|Paralyzed at Crystal Pier —
Posted by ken Jones
on Dec-8-06 12:17pm
Man rescued in pier dive keeps faith
By Lisa Petrillo
UNION-TRIBUNE STAFF WRITER
November 24, 2006
Floating facedown with a twisted spinal cord and a belly full of whiskey, Ronald Williams said he had an epiphany.
“I thought, 'Wow, I'm going to die,' ” recalled Williams, who snapped his neck in a dive off Pacific Beach's Crystal Pier last month. “That's when I felt him touch me. I mean it; I felt God's touch. I heard him say, 'You've got one more chance, pal. That's it.' ”
Williams, 39, jobless and homeless, met a friend who had a bottle of Jack Daniels and that day they drank by the water's edge. Weighted down by substance abuse, a criminal record and a broken marriage, he recalled announcing that he was going to dive off the pier, but can't remember doing it.
He only knows he came to the surface and could neither move nor breathe.
Now paralyzed, Williams was unable to wipe away tears as he recounted from his hospital bed the story of his survival from a stunt that everyone involved believed should have killed him.
Seconds after hitting the shallow water head first, he felt the arms of 21-year-old surfer Dustin Lackey.
Lackey was bobbing on his board by the pier waiting for a wave on Oct. 29 when he saw Williams making a strange “penguin-style” dive. When the diver didn't resurface, Lackey ditched his board and swam to the rescue.
He and fellow surfers flipped the 170-pound Williams over onto his back, cleared his air passage and held him afloat for precious minutes while San Diego lifeguards ferried paramedics out to them on a Jet Ski. This unusual rescue was made, officials said, to avoid further injury to Williams' spine by dragging him through crashing waves to shore.
The next day, Mayor Jerry Sanders declared Lackey, a Mesa College student, a hero. From around the world, hundreds of people, including Williams' mother, offered to buy Lackey a new $700 surfboard since his had been stolen during the rescue. Lackey accepted Cox Communications' pledge to buy him another one.
In a dim hospital room, Williams beams as he shows how well he can move his arms. He has feeling in his toes, he said, with immense hope that he will not spend the rest of his life as a quadriplegic.
“What hurts is that all those people saying I was trying to kill myself. That's not true. I have a family that loves me. I love life too much,” Williams said. “I want to live.”
His hope and his family's support have helped in his recovery, said Dr. James Schwendig, Williams' physician.
His injury is devastating, the doctor said. “He can roll his left arm over now, but at this point he can't even feed himself.”
Schwendig sees recovery possibilities for Williams. “He's doing surprisingly well. If he were depressed and didn't want to participate, there would be little progress beyond where he is now,” he said.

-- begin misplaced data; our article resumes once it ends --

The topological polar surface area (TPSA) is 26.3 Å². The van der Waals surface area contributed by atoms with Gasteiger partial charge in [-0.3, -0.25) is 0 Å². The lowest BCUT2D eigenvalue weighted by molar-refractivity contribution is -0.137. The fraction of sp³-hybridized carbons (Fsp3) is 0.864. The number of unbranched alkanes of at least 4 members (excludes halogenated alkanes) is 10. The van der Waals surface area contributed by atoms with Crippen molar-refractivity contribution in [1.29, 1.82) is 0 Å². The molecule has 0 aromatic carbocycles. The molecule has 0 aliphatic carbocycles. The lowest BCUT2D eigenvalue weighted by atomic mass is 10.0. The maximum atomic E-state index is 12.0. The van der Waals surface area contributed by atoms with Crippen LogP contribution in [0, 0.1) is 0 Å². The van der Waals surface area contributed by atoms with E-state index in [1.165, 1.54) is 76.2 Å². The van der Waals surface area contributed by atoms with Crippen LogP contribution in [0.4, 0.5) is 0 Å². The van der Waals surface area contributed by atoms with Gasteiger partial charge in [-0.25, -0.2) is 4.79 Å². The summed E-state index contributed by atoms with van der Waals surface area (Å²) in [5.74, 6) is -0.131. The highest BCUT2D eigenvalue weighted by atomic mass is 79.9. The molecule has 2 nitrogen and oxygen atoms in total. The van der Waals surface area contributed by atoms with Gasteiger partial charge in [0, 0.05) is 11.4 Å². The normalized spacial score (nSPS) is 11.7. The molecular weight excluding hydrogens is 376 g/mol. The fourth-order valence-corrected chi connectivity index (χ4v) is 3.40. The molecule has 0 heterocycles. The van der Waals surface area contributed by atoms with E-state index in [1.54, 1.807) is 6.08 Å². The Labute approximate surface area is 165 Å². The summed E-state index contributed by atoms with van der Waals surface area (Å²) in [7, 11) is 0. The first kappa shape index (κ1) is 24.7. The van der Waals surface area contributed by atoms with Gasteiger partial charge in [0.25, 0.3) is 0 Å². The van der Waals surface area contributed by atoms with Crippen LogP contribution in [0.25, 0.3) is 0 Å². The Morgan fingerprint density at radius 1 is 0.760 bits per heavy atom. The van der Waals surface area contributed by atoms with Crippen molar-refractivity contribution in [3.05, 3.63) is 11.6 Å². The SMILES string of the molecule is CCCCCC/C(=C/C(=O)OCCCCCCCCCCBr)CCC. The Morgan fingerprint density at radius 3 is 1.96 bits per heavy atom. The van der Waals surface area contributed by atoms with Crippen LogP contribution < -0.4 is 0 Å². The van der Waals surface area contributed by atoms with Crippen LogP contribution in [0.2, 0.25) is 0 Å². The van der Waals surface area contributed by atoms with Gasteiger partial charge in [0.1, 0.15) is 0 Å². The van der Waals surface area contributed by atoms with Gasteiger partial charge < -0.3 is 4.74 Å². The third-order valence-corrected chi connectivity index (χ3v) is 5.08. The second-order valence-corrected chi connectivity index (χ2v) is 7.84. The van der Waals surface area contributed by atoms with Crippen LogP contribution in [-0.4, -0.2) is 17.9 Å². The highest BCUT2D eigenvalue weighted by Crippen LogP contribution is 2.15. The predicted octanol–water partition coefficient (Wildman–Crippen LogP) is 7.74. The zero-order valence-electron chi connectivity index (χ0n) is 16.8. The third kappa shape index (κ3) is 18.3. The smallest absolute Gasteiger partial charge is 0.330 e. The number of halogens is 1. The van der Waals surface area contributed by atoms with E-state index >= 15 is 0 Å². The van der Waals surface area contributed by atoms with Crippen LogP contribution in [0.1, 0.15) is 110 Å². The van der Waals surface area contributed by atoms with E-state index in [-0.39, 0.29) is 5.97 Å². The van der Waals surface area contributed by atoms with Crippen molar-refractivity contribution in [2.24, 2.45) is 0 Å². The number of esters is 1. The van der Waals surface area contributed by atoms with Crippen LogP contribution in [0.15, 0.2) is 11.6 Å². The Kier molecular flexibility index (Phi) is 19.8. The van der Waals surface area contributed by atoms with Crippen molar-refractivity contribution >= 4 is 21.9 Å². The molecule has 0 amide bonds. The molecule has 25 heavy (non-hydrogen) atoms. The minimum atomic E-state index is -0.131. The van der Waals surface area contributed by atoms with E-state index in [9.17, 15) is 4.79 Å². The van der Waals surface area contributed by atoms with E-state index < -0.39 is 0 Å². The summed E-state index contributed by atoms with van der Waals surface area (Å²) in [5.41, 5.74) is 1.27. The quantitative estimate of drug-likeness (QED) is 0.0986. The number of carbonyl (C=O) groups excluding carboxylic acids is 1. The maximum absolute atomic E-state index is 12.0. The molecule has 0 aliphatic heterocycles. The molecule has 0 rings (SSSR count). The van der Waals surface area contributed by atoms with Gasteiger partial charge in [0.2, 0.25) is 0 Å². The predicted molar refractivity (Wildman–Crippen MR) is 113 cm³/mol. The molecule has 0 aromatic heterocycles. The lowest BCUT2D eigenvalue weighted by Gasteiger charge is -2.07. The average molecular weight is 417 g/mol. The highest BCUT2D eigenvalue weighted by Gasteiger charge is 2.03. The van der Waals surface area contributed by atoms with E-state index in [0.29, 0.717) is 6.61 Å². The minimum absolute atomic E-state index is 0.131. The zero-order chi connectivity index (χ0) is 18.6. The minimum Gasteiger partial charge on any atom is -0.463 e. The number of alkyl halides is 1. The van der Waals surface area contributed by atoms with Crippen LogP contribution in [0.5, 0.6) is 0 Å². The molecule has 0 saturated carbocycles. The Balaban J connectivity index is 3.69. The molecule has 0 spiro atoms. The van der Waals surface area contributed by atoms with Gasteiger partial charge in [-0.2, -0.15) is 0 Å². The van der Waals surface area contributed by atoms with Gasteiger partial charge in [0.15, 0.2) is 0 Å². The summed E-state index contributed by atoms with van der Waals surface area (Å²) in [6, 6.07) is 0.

Jan Williams makes no apologies for her youngest child. She knows about his brushes with the law, the alcoholism that he admits led to violence, including beating a girlfriend, and the crystal-methamphetamine abuse.
She remains proud of her son who always had a good heart and a wild streak, she said. “He always was a daredevil,” she said. All four of her sons were.
Growing up in San Diego in the '60s and '70s, her boys loved sports. They skateboarded, body surfed, and flew their bikes off homemade ramps or hitched rides up steep hills by grabbing onto passing cars. Ronald especially loved diving off cliffs and piers.
Jan Williams' hands shake as she looks at her son in the hospital bed. She said he once had such a good career as a roofer – before the drugs – that he owned three cars, including a red Chevrolet Camaro.
The sight dredges up the bumps in the long road of raising seven children mostly as a single mother. She talks about the call from a relative when her son, Paul, committed suicide; and a call from the hospital the night another son, Doug, flipped his car as a teenager.
In the 1990s, Ronald Williams left his hard-partying friends and moved to Washington state, where one of his brothers was a construction foreman. He said he made a good living and got married. He remained sober, he said, until his wife left him. So, he got into his Camaro and came home.
“He started running around and acting like an idiot again,” his mother said.
Last week, Williams' recovery suffered a setback when he was diagnosed with pneumonia. But he rallied and is out of intensive care.
Williams needs specialized rehabilitation, his doctor said, but he can't get it until he qualifies for federal and state insurance programs for the poor.
“That takes a long time,” Schwendig said.
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